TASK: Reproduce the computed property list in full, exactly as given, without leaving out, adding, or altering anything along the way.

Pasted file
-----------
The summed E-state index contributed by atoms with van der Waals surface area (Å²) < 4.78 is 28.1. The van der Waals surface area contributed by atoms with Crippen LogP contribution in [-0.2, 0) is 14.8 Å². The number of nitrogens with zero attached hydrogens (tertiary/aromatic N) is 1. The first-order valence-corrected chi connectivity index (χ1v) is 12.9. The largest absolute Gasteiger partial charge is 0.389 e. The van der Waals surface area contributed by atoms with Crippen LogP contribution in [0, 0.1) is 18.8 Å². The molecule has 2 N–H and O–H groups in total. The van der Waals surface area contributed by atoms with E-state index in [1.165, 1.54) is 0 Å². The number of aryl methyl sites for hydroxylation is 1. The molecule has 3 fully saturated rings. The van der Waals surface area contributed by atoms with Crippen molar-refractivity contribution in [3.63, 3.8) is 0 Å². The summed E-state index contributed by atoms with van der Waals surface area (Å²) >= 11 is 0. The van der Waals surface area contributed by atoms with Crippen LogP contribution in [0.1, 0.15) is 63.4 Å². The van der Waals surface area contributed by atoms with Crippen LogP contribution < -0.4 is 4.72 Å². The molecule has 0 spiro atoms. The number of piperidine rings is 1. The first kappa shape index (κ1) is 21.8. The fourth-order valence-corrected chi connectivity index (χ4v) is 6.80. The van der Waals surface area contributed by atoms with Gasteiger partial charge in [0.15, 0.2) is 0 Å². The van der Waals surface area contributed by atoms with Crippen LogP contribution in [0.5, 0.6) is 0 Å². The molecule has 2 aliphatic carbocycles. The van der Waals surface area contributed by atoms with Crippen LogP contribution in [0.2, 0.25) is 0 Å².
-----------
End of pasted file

The summed E-state index contributed by atoms with van der Waals surface area (Å²) < 4.78 is 28.1. The van der Waals surface area contributed by atoms with Crippen LogP contribution in [-0.2, 0) is 14.8 Å². The number of nitrogens with zero attached hydrogens (tertiary/aromatic N) is 1. The first-order valence-corrected chi connectivity index (χ1v) is 12.9. The largest absolute Gasteiger partial charge is 0.389 e. The van der Waals surface area contributed by atoms with Crippen LogP contribution in [0, 0.1) is 18.8 Å². The molecule has 2 N–H and O–H groups in total. The van der Waals surface area contributed by atoms with E-state index in [1.165, 1.54) is 0 Å². The number of aryl methyl sites for hydroxylation is 1. The molecule has 3 fully saturated rings. The van der Waals surface area contributed by atoms with Crippen molar-refractivity contribution in [3.63, 3.8) is 0 Å². The summed E-state index contributed by atoms with van der Waals surface area (Å²) >= 11 is 0. The van der Waals surface area contributed by atoms with Crippen LogP contribution in [0.1, 0.15) is 63.4 Å². The van der Waals surface area contributed by atoms with Crippen LogP contribution < -0.4 is 4.72 Å². The molecule has 0 spiro atoms. The number of piperidine rings is 1. The first kappa shape index (κ1) is 21.8. The fourth-order valence-corrected chi connectivity index (χ4v) is 6.80. The van der Waals surface area contributed by atoms with Gasteiger partial charge in [0.15, 0.2) is 0 Å². The van der Waals surface area contributed by atoms with Crippen LogP contribution in [0.5, 0.6) is 0 Å². The molecule has 2 aliphatic carbocycles. The van der Waals surface area contributed by atoms with Crippen LogP contribution in [0.2, 0.25) is 0 Å².